January 10, 2024
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Most of us have been in a situation where we were faced with living without power at some point in our lives. Perhaps it occurred at your residence as a result of a bad storm and downed lines, camping, or in the field while serving with the military. What most folks haven’t experienced is the loss of household power for an extended period of time. When the power goes out and stays out you suddenly lose the ability to illuminate and heat your house, as well as cook your food conventionally. When the unthinkable happens and the batteries fail on your final line of defense against boredom (laptops, tablets, and smartphones) things get even worse. Thankfully, we live in an age that has experienced revolutionary advances in power options such as ultra-quiet, fuel-efficient generators and compact solar generators. During lengthy electrical outages, these power sources become an even greater asset when combined with force multipliers in the form of the latest generation of rechargeable batteries and power banks.
The first emergency power sources up for discussion are integrated home generators. These are designed to power your entire home or serve as an à la carte power source for key zones or high energy use systems. These systems include cooling and heating components, well pumps, water heaters, and washer/dryers. When considering a home generator one of your first decisions is what type of fuel should it use. In many instances, this is dictated by where you live and fuel availability. Diesel, natural gas, and propane are the primary and most practical fuels for powering the larger class of “whole house” generators. These generators, when installed by a professional, are designed to provide your home with an automatic and immediate supply of power in the event of an electric power grid failure. Keep in mind, each fuel type comes with distinct advantages and disadvantages.
For those of you who reside in a house outfitted with a natural gas hookup from your friendly local utility company, the option of installing a natural gas whole-house backup generator is a great option. These generators run quieter and cleaner than their diesel counterparts. Since this type of generator utilizes your natural gas lines as their fuel source, no large fuel tanks are necessary to keep them humming. The most distinct disadvantage of this type of generator is the possibility of pipeline supply disruption during natural disasters. If you are “off the grid” or don’t have a natural gas utility hookup to your home, diesel is another viable and time-honored consideration. Diesel is safe and not nearly as flammable as other fuel-types. Plus it’s readily available. One of the primary disadvantages of a diesel home backup generator is the requirement of installing and maintaining a large storage tank.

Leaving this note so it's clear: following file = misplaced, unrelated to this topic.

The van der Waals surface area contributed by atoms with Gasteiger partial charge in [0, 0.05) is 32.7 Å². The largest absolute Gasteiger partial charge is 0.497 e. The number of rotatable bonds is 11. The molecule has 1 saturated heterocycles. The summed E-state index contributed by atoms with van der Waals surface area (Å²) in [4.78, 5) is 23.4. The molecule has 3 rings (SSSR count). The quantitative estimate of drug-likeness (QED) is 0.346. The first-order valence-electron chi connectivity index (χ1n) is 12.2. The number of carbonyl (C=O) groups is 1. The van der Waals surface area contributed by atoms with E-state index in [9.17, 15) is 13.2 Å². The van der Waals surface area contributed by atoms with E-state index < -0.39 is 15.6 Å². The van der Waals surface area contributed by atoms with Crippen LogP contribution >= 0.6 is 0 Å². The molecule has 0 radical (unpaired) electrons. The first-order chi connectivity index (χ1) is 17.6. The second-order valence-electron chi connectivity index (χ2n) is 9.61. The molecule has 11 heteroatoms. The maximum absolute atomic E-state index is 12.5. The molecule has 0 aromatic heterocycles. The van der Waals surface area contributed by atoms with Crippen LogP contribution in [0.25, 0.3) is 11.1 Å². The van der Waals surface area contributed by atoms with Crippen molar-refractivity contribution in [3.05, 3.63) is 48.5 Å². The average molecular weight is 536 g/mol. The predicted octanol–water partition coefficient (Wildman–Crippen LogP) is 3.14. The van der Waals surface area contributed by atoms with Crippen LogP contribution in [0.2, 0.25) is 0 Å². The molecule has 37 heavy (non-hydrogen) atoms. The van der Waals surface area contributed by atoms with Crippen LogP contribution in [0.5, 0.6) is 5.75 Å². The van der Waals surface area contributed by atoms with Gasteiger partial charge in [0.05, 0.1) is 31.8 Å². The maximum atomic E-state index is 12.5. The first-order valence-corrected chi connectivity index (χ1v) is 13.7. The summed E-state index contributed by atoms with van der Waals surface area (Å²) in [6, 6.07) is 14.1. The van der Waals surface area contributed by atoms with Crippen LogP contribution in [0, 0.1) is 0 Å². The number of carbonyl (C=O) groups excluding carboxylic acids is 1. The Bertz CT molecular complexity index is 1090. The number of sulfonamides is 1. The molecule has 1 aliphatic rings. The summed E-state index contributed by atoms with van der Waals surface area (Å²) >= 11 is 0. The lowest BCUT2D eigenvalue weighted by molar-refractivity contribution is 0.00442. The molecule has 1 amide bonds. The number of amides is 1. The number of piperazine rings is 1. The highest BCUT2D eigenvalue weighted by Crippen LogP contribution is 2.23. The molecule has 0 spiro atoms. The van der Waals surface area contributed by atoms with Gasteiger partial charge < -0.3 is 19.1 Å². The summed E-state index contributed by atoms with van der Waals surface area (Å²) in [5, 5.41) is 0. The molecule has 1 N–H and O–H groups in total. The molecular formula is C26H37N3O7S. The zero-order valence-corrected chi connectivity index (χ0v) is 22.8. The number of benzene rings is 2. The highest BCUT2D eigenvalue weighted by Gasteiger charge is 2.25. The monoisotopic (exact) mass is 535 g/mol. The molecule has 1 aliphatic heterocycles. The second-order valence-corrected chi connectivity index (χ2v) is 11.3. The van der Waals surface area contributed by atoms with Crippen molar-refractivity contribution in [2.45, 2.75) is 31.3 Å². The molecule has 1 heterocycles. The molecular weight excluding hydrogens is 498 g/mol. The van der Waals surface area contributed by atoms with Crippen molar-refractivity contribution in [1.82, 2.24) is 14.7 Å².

An important consideration related to this subject is the propensity for this type of fuel to degrade over time. Maintaining diesel fuel properly requires diligence and commitment. The generally accepted time frame for diesel fuel contained in a storage tank to remain within its peak operating parameters is 6–12 months under ideal conditions. Additives may prolong this lifespan, but there are many variables involved that can negatively affect this estimate, including climatic conditions and moisture. The final whole-home generator fuel type to consider is propane. These generators are similar in size and appearance to their natural gas cousins and while they do require storage tanks, propane has a much longer shelf life than diesel. If you are in the market for one of these beefier generators, speak with as many local vendors and installers as you can muster and seek a general consensus. In most instances, your geographical location, as well as your home’s individual electrical requirements will be critical in what size generator and fuel type is ideal.
The purchase and installation of a ‘whole-house’ generator can put a smack-down on your bank account. They are expensive. However, their reliability and convenience should make you consider them if you can afford one. The next option is mobile 2,000 to 10,000 watt generators. These are widely available, but vary in price and quality. The most popular models I’ve seen in use throughout Alaska are those manufactured by Honda and Yamaha. These two brands are heavily represented not only in garages and workshops, but also RVs and watercraft. The larger gas powered units tend to be noisy, require a fairly large amount of fuel to run continually as well as proper maintenance and oil changes. The 1,000 to 2,200 watt class generators is extremely portable (able to be hand-carried with minimum strain) and uber quiet.